US researchers may have come a step closer to finding a possible cure for AIDS: using radioimmunotherapy, they were able to destroy HIV-infected cells in blood samples of patients who had been treated with a highly active antiretroviral therapy (HAART). The research results were presented at the Annual Meeting of the Radiological Society of North America (RSNA) in Chicago.
The highly active antiretroviral therapy inhibits replication, and thereby reduces the viral burden and improves the prognosis for the patients. However, HAART is unable to destroy potential reservoirs of latent infected cells in the body. And this is precisely the issue addressed by researchers from the Albert Einstein College of Medicine in New York. They administered radioimmunotherapy to blood samples from 15 patients who had previously received HAART. To do this, they paired the monoclonal antibody mAb2556, which targets the surface protein gp41 of HIV cells, with the radionuclide Bismuth-213.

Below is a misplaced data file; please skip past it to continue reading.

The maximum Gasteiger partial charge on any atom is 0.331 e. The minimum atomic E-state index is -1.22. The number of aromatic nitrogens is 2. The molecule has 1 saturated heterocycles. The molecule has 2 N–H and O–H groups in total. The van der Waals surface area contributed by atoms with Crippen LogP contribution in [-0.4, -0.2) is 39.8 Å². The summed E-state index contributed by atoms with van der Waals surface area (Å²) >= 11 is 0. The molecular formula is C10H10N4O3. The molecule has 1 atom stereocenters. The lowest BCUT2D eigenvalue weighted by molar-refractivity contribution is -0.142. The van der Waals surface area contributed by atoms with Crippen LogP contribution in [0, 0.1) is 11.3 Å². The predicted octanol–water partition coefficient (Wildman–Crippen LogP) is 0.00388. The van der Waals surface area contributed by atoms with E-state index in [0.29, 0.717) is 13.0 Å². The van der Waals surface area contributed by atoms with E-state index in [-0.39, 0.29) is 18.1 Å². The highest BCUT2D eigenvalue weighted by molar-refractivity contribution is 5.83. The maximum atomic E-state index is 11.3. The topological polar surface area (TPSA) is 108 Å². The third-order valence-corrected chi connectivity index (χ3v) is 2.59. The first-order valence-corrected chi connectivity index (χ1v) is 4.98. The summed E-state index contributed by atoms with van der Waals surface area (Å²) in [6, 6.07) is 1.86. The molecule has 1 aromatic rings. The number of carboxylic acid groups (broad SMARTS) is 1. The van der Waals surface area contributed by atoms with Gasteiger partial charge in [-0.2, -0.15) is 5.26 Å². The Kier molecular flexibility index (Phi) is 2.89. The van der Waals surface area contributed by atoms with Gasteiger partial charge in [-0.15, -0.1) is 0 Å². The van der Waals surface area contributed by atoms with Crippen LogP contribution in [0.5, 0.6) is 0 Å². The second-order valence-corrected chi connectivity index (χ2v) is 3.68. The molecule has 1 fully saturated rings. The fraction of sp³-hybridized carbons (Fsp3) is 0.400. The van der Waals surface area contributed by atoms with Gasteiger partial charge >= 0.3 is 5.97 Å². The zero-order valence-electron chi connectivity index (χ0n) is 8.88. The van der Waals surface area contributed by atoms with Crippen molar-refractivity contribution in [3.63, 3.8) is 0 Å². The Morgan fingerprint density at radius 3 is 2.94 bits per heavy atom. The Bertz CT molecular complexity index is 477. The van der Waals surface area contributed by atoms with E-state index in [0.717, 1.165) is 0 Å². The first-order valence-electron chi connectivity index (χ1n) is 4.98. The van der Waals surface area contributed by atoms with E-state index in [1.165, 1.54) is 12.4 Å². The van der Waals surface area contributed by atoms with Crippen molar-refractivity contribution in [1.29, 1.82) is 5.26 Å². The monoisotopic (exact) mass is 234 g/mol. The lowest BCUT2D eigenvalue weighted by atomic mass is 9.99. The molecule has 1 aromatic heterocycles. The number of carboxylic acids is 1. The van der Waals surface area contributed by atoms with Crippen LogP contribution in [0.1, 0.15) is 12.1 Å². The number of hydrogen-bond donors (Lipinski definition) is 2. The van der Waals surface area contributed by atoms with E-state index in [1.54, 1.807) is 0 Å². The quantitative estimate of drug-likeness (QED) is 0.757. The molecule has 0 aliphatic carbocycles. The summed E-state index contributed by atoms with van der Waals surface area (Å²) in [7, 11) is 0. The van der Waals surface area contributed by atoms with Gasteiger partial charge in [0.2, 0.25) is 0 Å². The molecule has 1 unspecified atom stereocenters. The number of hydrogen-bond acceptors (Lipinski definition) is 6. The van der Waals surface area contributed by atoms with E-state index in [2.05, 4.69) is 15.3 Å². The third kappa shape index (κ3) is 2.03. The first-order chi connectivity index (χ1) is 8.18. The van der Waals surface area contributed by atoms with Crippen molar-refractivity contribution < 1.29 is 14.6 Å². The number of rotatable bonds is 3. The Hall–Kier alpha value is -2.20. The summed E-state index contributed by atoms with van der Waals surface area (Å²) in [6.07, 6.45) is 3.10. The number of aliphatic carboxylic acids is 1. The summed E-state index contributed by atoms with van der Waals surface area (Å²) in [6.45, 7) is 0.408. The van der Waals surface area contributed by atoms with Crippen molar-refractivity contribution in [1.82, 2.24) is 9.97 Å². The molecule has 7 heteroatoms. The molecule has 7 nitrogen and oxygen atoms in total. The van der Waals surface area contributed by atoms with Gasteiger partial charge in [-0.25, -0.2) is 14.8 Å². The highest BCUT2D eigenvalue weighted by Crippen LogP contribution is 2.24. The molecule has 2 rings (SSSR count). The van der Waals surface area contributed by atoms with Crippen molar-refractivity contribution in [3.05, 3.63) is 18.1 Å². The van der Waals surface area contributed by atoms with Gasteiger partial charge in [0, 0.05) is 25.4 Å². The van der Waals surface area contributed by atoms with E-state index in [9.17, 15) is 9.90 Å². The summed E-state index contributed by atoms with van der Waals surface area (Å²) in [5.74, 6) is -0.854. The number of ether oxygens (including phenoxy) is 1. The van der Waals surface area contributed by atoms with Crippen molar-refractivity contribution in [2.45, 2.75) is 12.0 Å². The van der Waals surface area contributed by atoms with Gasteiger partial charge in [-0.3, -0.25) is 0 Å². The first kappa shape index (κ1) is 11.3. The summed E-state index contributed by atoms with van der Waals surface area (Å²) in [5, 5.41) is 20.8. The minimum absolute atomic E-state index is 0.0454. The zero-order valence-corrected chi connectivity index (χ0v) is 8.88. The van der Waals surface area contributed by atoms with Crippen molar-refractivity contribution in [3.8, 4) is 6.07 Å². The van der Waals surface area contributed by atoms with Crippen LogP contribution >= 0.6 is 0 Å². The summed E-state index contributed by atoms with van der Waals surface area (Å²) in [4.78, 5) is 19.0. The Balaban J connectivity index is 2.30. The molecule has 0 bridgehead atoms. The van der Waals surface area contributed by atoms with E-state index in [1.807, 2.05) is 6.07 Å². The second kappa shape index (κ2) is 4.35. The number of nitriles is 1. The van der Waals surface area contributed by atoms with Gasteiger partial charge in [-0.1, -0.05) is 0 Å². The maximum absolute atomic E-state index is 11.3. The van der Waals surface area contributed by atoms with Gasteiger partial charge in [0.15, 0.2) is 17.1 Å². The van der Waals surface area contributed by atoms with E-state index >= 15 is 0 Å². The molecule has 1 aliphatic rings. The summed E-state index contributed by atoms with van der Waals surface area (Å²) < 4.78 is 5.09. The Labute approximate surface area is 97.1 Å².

The results were unequivocal: RIT killed the HIV-infected lymphocytes previously treated with HAART. During this process, the HIV infection was reduced to such an extent that it was no longer detectable in the blood samples. “The elimination of HIV-infected cells with RIT was profound and specific”, said first author Ekaterina Dadachova. “The radionuclide we used delivered radiation only to HIV-infected cells without damaging nearby cells.”
Furthermore, the researchers discovered another property of the radio-labeled monoclonal antibody. In trials using an in vitro human blood brain barrier model, mAb2556 crossed the barrier without damaging it and killed the HIV-infected cells. “Antiretroviral treatment only partially penetrates the blood brain barrier, which means that even if a patient is free of HIV systemically, the virus is still able to rage on in the brain and cause problems”, explained Dadachova. “Our study showed that RIT is also able to kill HIV-infected cells in the central nervous system”.